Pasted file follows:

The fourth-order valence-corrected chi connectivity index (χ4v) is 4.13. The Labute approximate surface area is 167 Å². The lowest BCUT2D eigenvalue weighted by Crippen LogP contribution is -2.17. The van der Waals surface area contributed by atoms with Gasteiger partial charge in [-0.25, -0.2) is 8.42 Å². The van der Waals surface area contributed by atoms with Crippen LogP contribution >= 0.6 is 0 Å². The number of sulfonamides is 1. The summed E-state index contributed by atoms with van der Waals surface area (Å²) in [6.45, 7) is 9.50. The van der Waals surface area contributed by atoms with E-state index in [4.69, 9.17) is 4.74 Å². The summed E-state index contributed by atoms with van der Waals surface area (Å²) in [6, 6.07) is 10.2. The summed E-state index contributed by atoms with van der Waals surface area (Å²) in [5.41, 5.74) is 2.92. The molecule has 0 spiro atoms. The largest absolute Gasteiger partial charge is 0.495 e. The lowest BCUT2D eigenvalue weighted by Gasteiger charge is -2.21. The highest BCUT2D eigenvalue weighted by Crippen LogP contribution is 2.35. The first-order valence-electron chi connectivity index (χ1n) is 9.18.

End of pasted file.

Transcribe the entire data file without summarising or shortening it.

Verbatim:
The fourth-order valence-corrected chi connectivity index (χ4v) is 4.13. The Labute approximate surface area is 167 Å². The lowest BCUT2D eigenvalue weighted by Crippen LogP contribution is -2.17. The van der Waals surface area contributed by atoms with Gasteiger partial charge in [-0.25, -0.2) is 8.42 Å². The van der Waals surface area contributed by atoms with Crippen LogP contribution >= 0.6 is 0 Å². The number of sulfonamides is 1. The summed E-state index contributed by atoms with van der Waals surface area (Å²) in [6.45, 7) is 9.50. The van der Waals surface area contributed by atoms with E-state index in [4.69, 9.17) is 4.74 Å². The summed E-state index contributed by atoms with van der Waals surface area (Å²) in [6, 6.07) is 10.2. The summed E-state index contributed by atoms with van der Waals surface area (Å²) in [5.41, 5.74) is 2.92. The molecule has 0 spiro atoms. The largest absolute Gasteiger partial charge is 0.495 e. The lowest BCUT2D eigenvalue weighted by Gasteiger charge is -2.21. The highest BCUT2D eigenvalue weighted by Crippen LogP contribution is 2.35. The first-order valence-electron chi connectivity index (χ1n) is 9.18.